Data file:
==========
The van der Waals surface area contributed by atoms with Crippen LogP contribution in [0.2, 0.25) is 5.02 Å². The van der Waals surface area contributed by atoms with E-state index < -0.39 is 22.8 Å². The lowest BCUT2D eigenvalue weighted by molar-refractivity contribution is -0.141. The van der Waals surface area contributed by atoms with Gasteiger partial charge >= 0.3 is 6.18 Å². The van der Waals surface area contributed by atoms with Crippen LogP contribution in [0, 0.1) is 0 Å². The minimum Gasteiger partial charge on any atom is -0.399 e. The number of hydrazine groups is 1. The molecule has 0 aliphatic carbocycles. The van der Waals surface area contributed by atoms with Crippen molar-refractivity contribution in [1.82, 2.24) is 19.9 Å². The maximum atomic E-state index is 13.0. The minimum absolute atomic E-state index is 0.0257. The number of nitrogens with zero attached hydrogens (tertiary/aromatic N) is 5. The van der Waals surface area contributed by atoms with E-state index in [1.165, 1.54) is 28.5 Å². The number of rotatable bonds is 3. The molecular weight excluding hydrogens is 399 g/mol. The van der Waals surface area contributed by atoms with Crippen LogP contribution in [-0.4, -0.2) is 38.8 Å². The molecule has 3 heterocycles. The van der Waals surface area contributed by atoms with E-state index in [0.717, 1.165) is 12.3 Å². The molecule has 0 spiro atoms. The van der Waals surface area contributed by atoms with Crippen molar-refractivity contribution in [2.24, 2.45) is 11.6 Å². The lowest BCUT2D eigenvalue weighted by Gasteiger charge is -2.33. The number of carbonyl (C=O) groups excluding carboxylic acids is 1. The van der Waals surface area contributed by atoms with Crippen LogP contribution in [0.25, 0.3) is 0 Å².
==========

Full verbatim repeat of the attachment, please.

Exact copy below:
The van der Waals surface area contributed by atoms with Crippen LogP contribution in [0.2, 0.25) is 5.02 Å². The van der Waals surface area contributed by atoms with E-state index < -0.39 is 22.8 Å². The lowest BCUT2D eigenvalue weighted by molar-refractivity contribution is -0.141. The van der Waals surface area contributed by atoms with Gasteiger partial charge >= 0.3 is 6.18 Å². The van der Waals surface area contributed by atoms with Crippen LogP contribution in [0, 0.1) is 0 Å². The minimum Gasteiger partial charge on any atom is -0.399 e. The number of hydrazine groups is 1. The molecule has 0 aliphatic carbocycles. The van der Waals surface area contributed by atoms with Crippen molar-refractivity contribution in [1.82, 2.24) is 19.9 Å². The maximum atomic E-state index is 13.0. The minimum absolute atomic E-state index is 0.0257. The number of nitrogens with zero attached hydrogens (tertiary/aromatic N) is 5. The van der Waals surface area contributed by atoms with E-state index in [1.165, 1.54) is 28.5 Å². The number of rotatable bonds is 3. The molecular weight excluding hydrogens is 399 g/mol. The van der Waals surface area contributed by atoms with Crippen LogP contribution in [-0.4, -0.2) is 38.8 Å². The molecule has 3 heterocycles. The van der Waals surface area contributed by atoms with E-state index in [0.717, 1.165) is 12.3 Å². The molecule has 0 spiro atoms. The van der Waals surface area contributed by atoms with Crippen molar-refractivity contribution in [2.24, 2.45) is 11.6 Å². The lowest BCUT2D eigenvalue weighted by Gasteiger charge is -2.33. The number of carbonyl (C=O) groups excluding carboxylic acids is 1. The van der Waals surface area contributed by atoms with Crippen LogP contribution in [0.25, 0.3) is 0 Å².